Rep. Mark MeadowsMark Randall MeadowsCongress seeks to avoid new shutdown: Five things to watch Lawmakers haggling over border dollars much lower than Trump’s demand Meadows reelected House Freedom Caucus chairman MORE (R-N.C.) said Sunday that he expects President TrumpDonald John TrumpRob Lowe mocks Warren over Native American ancestry claims Obama health official blasts Trump’s physical exam: ‘No doctor can predict someone’s future health’ Trump makes Native American joke about Warren campaign announcement: ‘See you on the campaign TRAIL’ MORE to declare a national emergency or use some form of executive authority to secure funding for a wall along the southern border if Congress is unable to reach an agreement to his liking.
“I do expect the president to take some kind of executive action,” Meadows said on “Face the Nation” on CBS. “A national emergency is certainly part of that. There are a few other things in his toolbox that he could use, but I do expect him to do that if we don’t reach a compromise.”
Meadows, the head of the conservative House Freedom Caucus, said he and other lawmakers are open to a compromise on Trump’s initial demand of $5.7 billion for wall funding, but stressed that Congress should be prepared to pass something ahead of Friday’s deadline to avert another government shutdown.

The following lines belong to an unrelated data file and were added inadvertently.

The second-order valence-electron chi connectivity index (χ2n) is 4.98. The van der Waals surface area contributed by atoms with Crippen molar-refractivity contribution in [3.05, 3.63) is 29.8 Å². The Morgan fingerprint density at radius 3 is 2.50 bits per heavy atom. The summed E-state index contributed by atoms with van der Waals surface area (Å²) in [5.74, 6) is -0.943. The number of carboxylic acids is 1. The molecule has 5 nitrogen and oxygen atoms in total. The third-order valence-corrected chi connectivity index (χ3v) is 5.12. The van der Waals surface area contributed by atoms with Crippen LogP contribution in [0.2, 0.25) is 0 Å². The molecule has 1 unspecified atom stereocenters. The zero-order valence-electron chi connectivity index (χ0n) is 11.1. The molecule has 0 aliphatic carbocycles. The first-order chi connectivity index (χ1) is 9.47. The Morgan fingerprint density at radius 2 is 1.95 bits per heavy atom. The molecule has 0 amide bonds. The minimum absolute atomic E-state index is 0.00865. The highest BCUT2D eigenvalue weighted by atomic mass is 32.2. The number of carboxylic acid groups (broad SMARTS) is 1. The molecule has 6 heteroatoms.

The congressman said “no one wants” another shutdown, but expressed skepticism about the odds of lawmakers reaching a satisfactory agreement on border security.
“What we’re seeing with these negotiations going on, I don’t know that they’re real serious about reaching a compromise,” he said.
.@RepMarkMeadows says he does “expect the president to take some kind of executive action” if there is no compromise on border security. “This president is going to build a wall one way or another.” pic.twitter.com/WnDhIKJYGF— Face The Nation (@FaceTheNation) February 10, 2019
Trump triggered a recent 35-day government shutdown with his demand for $5.7 billion for a wall along the U.S.-Mexico border. Democrats have offered funding for other border security measures, but no money for the wall.
The president agreed to reopen the government until Feb. 15 while a bipartisan group of lawmakers negotiate a deal to fund border security. Some members of the group expressed optimism a deal could be reached by Monday, but negotiations appeared to have stalled.
The president has threatened to declare a national emergency if needed to secure funding for the border wall. Several Republicans have expressed skepticism about such a move, however, which would likely prompt swift legal challenges.
“Face the Nation” anchor Margaret Brennan pressed Meadows on his acceptance of Trump’s use of executive authority for the wall funding given his previous criticism of former President Obama skirting Congress.
Meadows said he’d be willing to work “in a bipartisan manner to return the power back to Congress,” but asked “why should we allow a Democrat president in the White House to use executive orders and not do the same for a Republican president” until the two parties come together.